Today Margaret Simon’s DigiLit Sunday call is to think and write about the word perspective. I’ve loved these Sunday topics. Thank you, Margaret, for creating this shared writing experience. Join in and read more about this week’s topic here on Reflections on the Teche.
Fifth grade was my favorite school year. I loved my teacher. I knew the ropes.
When I stepped into middle school, my perspective on the world and myself changed. It was scary. It was exciting. Friendships became paramount, and the importance of family diminished.
Watching my first-born leave elementary school was bittersweet, I knew what was coming.
As my fifth-grade class comes to this moment, I remember being that kid, and how things change.
So now, with ten days left in their little-kid school career, I talk with my students about beginnings and endings; how when we get to moments like these, before we step forward, we should look back and notice. Get a little perspective on who we are now and how we got here.
Reflecting is not something eleven-year-olds do readily, but I find most are fascinated by their little kid selves. They love looking at old pictures and thinking about the playgrounds they played on, their friends, the glittery backpacks they’ve owned.
I told them about a time when I was in kindergarten. A time when my teacher was sick. How I thought certain things that turned out to be wrong. How silly I felt after I figured out what I didn’t know. How it’s funny now, but at the time I felt stupid. How elementary school, for me, was always about trying to figure out how not to feel stupid.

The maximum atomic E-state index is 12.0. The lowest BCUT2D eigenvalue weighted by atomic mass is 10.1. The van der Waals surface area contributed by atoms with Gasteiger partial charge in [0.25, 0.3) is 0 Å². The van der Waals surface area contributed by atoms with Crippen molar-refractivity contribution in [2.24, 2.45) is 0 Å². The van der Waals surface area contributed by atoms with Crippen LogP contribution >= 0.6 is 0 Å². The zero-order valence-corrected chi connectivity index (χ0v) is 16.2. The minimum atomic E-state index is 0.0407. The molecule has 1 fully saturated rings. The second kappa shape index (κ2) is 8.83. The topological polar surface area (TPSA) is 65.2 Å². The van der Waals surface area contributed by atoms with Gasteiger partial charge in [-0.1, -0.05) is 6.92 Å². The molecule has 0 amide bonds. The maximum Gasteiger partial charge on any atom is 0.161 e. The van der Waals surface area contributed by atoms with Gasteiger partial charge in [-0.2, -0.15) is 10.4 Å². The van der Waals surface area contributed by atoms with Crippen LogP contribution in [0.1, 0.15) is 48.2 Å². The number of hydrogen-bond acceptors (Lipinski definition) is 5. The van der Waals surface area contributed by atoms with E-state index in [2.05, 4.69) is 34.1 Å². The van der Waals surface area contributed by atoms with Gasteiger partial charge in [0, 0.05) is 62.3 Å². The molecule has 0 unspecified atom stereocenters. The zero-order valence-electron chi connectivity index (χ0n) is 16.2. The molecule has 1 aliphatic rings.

After I had told my story, students sat on the carpet and told stories.
I remember when..I met…Mrs.N caught us…I was new and people were mean…We played…I broke my finger…
They were full of stories.
Quieting them down and getting them to write wasn’t easy. I told them these were important memories you might forget. We need to write them down and maybe, in the process, we might find something we didn’t realize.
Many asked, are we writing a story? And what is this for?
I told them this is for you. What form it takes and who you share it with is up to you. For now, let’s just write.
I sat amongst my most social group of students and wrote beside them. I don’t know if it was my presence or the subject matter, but they settled and soon there was a magical silent hum. Everyone was in their writing.
To have this happen at the end of the school year is nothing short of stunning. After ten minutes I called time. And they did that other magical thing that brings writing teachers close to tears. The loudest and most talkative ones yelled, “NOOOOO! Can’t we have more time to write?!” And, “Can we work on this at home?”
We had to move on, but they stayed in the moment. A natural ending to a writing workshop of sorts. They ended as they began, by talking.
I remember when… I was afraid my parents would die… I was afraid to sleep near a window… my pink booster seat. I loved my pink booster seat…
Tuesday we’ll return and write some more.
Looking through their writing so far, I found this.
My mom and were driving to the school and i was in my little pink booster seat looking at the school from a distance. “Wow.” i said to my mom speechless. “Why is this school so big?” I asked my mom. “You’ll get used to it sweetie.” replied my mom. I looked out the window again thinking ‘yep i won’t get used to it.’ The school was so big.
I know she has “gotten used to it” even though she thought she wouldn’t. Her perspective changed.
I wonder as she drives up to her first day of middle school will they have the same conversation. Will this reflection help her step on that middle school campus? I hope so.